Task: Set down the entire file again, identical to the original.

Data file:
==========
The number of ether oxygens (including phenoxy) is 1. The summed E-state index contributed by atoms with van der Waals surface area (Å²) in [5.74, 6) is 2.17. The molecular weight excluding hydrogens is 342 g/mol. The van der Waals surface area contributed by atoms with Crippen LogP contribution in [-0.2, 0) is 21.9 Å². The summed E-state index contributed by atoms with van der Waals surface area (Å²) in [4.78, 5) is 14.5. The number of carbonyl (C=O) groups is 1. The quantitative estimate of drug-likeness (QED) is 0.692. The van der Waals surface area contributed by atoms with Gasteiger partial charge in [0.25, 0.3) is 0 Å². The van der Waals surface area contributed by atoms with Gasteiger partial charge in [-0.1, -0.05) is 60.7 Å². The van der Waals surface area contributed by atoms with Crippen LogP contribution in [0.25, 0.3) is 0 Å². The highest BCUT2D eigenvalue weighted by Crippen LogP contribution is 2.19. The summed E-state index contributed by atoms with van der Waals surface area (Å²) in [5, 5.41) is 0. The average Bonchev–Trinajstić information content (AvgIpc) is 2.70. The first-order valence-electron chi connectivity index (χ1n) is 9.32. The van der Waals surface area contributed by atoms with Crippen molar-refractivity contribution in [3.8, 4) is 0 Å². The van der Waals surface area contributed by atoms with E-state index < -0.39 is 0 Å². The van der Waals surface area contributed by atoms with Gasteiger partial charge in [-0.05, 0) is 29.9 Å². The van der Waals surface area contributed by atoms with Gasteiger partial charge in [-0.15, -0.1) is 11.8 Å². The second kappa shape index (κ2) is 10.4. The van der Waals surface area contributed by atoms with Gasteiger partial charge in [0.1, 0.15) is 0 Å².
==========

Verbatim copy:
The number of ether oxygens (including phenoxy) is 1. The summed E-state index contributed by atoms with van der Waals surface area (Å²) in [5.74, 6) is 2.17. The molecular weight excluding hydrogens is 342 g/mol. The van der Waals surface area contributed by atoms with Crippen LogP contribution in [-0.2, 0) is 21.9 Å². The summed E-state index contributed by atoms with van der Waals surface area (Å²) in [4.78, 5) is 14.5. The number of carbonyl (C=O) groups is 1. The quantitative estimate of drug-likeness (QED) is 0.692. The van der Waals surface area contributed by atoms with Gasteiger partial charge in [0.25, 0.3) is 0 Å². The van der Waals surface area contributed by atoms with Gasteiger partial charge in [-0.1, -0.05) is 60.7 Å². The van der Waals surface area contributed by atoms with Crippen LogP contribution in [0.25, 0.3) is 0 Å². The highest BCUT2D eigenvalue weighted by Crippen LogP contribution is 2.19. The summed E-state index contributed by atoms with van der Waals surface area (Å²) in [5, 5.41) is 0. The average Bonchev–Trinajstić information content (AvgIpc) is 2.70. The first-order valence-electron chi connectivity index (χ1n) is 9.32. The van der Waals surface area contributed by atoms with Crippen molar-refractivity contribution in [3.8, 4) is 0 Å². The van der Waals surface area contributed by atoms with E-state index < -0.39 is 0 Å². The van der Waals surface area contributed by atoms with Gasteiger partial charge in [-0.05, 0) is 29.9 Å². The van der Waals surface area contributed by atoms with Gasteiger partial charge in [-0.15, -0.1) is 11.8 Å². The second kappa shape index (κ2) is 10.4. The van der Waals surface area contributed by atoms with Gasteiger partial charge in [0.1, 0.15) is 0 Å².